Be part of the largest international gathering on intellectual capital and education in central-eastern Europe in 2014 by submitting your abstract for the Intellectual Capital and Education international conference at Vistula University.
Vistula University is calling for abstracts covering research and activities across all fields related to Intellectual Capital, Education, Intangible Assets and Creativity
Possible topics include, but are not limited to:
- Productivity related to intellectual capital management
- Intellectual capital and investor relations
- Intellectual capital as a resource-based business strategy
- Educating skilled labour for the energy sector
- Linking education and business
- Human capital management
- Disclosing intangibles
- Intellectual capital in higher education institutions (HEIs)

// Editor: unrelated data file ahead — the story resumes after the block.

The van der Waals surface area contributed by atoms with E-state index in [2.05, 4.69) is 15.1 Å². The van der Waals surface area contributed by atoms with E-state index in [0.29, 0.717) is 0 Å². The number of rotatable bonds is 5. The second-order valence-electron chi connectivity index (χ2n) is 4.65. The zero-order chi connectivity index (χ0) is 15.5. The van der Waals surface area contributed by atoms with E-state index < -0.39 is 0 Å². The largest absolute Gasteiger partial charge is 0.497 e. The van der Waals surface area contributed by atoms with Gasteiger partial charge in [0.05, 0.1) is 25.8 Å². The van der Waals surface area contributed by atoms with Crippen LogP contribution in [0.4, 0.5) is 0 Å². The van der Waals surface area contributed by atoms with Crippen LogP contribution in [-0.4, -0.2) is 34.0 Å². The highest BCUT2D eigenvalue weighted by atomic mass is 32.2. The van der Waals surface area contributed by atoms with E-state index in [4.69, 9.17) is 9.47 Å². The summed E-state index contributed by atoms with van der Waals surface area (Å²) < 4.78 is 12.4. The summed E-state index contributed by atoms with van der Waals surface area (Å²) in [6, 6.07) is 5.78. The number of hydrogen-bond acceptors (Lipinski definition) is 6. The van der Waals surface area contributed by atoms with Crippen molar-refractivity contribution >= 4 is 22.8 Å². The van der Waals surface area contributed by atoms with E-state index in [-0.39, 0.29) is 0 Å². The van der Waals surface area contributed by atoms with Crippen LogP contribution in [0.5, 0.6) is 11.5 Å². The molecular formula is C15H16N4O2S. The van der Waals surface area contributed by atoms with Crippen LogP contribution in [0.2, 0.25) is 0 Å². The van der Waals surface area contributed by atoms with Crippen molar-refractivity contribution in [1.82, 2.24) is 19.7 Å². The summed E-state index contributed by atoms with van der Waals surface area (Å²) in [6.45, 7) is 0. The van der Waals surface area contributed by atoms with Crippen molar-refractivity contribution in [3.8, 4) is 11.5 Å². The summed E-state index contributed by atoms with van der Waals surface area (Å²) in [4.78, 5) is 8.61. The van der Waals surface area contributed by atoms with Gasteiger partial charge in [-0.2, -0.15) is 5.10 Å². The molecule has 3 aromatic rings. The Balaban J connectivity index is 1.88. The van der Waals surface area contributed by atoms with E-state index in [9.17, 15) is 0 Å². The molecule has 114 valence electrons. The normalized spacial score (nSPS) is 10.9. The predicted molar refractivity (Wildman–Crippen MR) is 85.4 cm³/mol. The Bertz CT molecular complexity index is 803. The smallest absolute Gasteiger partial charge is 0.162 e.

- The effect of creativity of employees on intellectual capital
- ICT as an enabler for quality in education
- Creative class and cultural capital
- Intellectual property rights
- Intellectual capital and service design
- School marketing
- Measurement of intellectual capital
- Best practice in managing intellectual capital
- Intellectual capital and knowledge sharing
- Investments in education systems and intellectual capital
- Catching up in emerging markets and intellectual capital
- Education for creativity in primary, secondary and tertiary education
- Linking intellectual capital management and corporate social responsibility
The deadline to submit an abstract is 15 October 2014. An International Scientific Committee, will review all submissions, and accepted authors will be asked to submit a full paper. Final selection will be made on the basis of the full paper. For more information on how to submit an abstract, see the full call for papers.
WEB4MATHS is an experimentation, which took place in Italian high schools, with the objective of supporting students in passing Mathematic barrier to access scientific universities thanks to the integration of open content video in traditional didactic.
The experimentation starts from direct involvement of some teachers and university teachers that are going to look for on line resources on Mathematics.